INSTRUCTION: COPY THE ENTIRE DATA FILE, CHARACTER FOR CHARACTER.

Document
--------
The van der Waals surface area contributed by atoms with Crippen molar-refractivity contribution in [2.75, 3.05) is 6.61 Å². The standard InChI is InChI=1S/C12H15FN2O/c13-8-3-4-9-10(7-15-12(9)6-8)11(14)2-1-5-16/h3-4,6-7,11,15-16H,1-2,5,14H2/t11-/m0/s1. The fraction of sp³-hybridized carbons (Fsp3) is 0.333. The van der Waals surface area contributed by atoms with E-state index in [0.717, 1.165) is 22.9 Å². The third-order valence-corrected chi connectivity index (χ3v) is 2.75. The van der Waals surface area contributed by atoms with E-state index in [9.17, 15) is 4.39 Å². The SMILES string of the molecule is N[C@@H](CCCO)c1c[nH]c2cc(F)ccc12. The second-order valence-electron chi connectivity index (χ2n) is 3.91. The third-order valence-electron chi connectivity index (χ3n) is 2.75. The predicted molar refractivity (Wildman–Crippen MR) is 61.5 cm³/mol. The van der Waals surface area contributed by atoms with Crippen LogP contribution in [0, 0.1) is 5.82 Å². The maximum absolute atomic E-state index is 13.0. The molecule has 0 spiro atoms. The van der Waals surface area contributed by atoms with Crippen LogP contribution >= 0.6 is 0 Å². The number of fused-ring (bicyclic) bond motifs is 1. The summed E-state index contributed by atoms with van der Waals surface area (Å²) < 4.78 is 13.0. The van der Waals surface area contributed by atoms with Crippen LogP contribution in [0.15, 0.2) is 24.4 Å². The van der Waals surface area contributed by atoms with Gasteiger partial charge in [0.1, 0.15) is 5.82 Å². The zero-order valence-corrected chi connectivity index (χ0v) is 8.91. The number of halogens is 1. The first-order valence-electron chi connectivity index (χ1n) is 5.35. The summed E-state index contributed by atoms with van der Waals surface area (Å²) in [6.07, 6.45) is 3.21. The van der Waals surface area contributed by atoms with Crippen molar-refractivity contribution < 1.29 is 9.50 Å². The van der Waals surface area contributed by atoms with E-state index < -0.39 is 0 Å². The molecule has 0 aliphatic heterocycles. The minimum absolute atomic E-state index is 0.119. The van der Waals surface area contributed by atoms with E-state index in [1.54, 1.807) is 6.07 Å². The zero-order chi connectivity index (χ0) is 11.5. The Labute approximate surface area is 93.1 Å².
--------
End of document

The van der Waals surface area contributed by atoms with Crippen molar-refractivity contribution in [2.75, 3.05) is 6.61 Å². The standard InChI is InChI=1S/C12H15FN2O/c13-8-3-4-9-10(7-15-12(9)6-8)11(14)2-1-5-16/h3-4,6-7,11,15-16H,1-2,5,14H2/t11-/m0/s1. The fraction of sp³-hybridized carbons (Fsp3) is 0.333. The van der Waals surface area contributed by atoms with E-state index in [0.717, 1.165) is 22.9 Å². The third-order valence-corrected chi connectivity index (χ3v) is 2.75. The van der Waals surface area contributed by atoms with E-state index in [9.17, 15) is 4.39 Å². The SMILES string of the molecule is N[C@@H](CCCO)c1c[nH]c2cc(F)ccc12. The second-order valence-electron chi connectivity index (χ2n) is 3.91. The third-order valence-electron chi connectivity index (χ3n) is 2.75. The predicted molar refractivity (Wildman–Crippen MR) is 61.5 cm³/mol. The van der Waals surface area contributed by atoms with Crippen LogP contribution in [0, 0.1) is 5.82 Å². The maximum absolute atomic E-state index is 13.0. The molecule has 0 spiro atoms. The van der Waals surface area contributed by atoms with Crippen LogP contribution >= 0.6 is 0 Å². The number of fused-ring (bicyclic) bond motifs is 1. The summed E-state index contributed by atoms with van der Waals surface area (Å²) < 4.78 is 13.0. The van der Waals surface area contributed by atoms with Crippen LogP contribution in [0.15, 0.2) is 24.4 Å². The van der Waals surface area contributed by atoms with Gasteiger partial charge in [0.1, 0.15) is 5.82 Å². The zero-order valence-corrected chi connectivity index (χ0v) is 8.91. The number of halogens is 1. The first-order valence-electron chi connectivity index (χ1n) is 5.35. The summed E-state index contributed by atoms with van der Waals surface area (Å²) in [6.07, 6.45) is 3.21. The van der Waals surface area contributed by atoms with Crippen molar-refractivity contribution < 1.29 is 9.50 Å². The van der Waals surface area contributed by atoms with E-state index < -0.39 is 0 Å². The molecule has 0 aliphatic heterocycles. The minimum absolute atomic E-state index is 0.119. The van der Waals surface area contributed by atoms with E-state index in [1.54, 1.807) is 6.07 Å². The zero-order chi connectivity index (χ0) is 11.5. The Labute approximate surface area is 93.1 Å².